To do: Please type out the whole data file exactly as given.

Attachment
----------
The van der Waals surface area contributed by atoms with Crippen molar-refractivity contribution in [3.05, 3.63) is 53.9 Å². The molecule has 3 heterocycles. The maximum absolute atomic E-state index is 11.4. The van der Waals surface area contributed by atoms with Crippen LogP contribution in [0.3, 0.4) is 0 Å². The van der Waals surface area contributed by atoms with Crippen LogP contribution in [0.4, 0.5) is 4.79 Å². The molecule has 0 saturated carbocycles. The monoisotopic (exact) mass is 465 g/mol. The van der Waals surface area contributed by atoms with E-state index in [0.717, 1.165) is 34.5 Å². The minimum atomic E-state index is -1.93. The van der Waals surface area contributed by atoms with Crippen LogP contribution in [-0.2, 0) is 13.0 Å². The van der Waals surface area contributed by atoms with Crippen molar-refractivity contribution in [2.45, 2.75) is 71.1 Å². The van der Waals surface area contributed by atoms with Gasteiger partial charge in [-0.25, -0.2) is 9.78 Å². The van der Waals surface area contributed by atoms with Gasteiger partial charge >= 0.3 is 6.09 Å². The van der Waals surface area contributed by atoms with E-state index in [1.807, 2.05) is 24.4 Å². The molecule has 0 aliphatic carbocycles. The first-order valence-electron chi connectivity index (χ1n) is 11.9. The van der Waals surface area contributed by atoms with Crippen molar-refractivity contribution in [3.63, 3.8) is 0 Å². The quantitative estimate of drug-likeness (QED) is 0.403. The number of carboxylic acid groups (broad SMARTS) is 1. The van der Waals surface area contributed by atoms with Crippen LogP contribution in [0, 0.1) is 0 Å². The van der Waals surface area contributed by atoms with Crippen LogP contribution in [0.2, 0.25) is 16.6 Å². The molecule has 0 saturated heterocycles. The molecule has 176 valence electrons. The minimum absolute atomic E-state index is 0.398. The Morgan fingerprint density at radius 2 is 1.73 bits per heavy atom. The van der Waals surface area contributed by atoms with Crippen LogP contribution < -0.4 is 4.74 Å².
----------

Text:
The van der Waals surface area contributed by atoms with Crippen molar-refractivity contribution in [3.05, 3.63) is 53.9 Å². The molecule has 3 heterocycles. The maximum absolute atomic E-state index is 11.4. The van der Waals surface area contributed by atoms with Crippen LogP contribution in [0.3, 0.4) is 0 Å². The van der Waals surface area contributed by atoms with Crippen LogP contribution in [0.4, 0.5) is 4.79 Å². The molecule has 0 saturated carbocycles. The monoisotopic (exact) mass is 465 g/mol. The van der Waals surface area contributed by atoms with E-state index in [0.717, 1.165) is 34.5 Å². The minimum atomic E-state index is -1.93. The van der Waals surface area contributed by atoms with Crippen LogP contribution in [-0.2, 0) is 13.0 Å². The van der Waals surface area contributed by atoms with Crippen molar-refractivity contribution in [2.45, 2.75) is 71.1 Å². The van der Waals surface area contributed by atoms with Gasteiger partial charge in [-0.25, -0.2) is 9.78 Å². The van der Waals surface area contributed by atoms with Gasteiger partial charge >= 0.3 is 6.09 Å². The van der Waals surface area contributed by atoms with E-state index in [1.807, 2.05) is 24.4 Å². The molecule has 0 aliphatic carbocycles. The first-order valence-electron chi connectivity index (χ1n) is 11.9. The van der Waals surface area contributed by atoms with Crippen molar-refractivity contribution in [3.63, 3.8) is 0 Å². The quantitative estimate of drug-likeness (QED) is 0.403. The number of carboxylic acid groups (broad SMARTS) is 1. The van der Waals surface area contributed by atoms with Crippen LogP contribution in [0, 0.1) is 0 Å². The van der Waals surface area contributed by atoms with Crippen LogP contribution in [0.2, 0.25) is 16.6 Å². The molecule has 0 saturated heterocycles. The molecule has 176 valence electrons. The minimum absolute atomic E-state index is 0.398. The Morgan fingerprint density at radius 2 is 1.73 bits per heavy atom. The van der Waals surface area contributed by atoms with Crippen LogP contribution < -0.4 is 4.74 Å².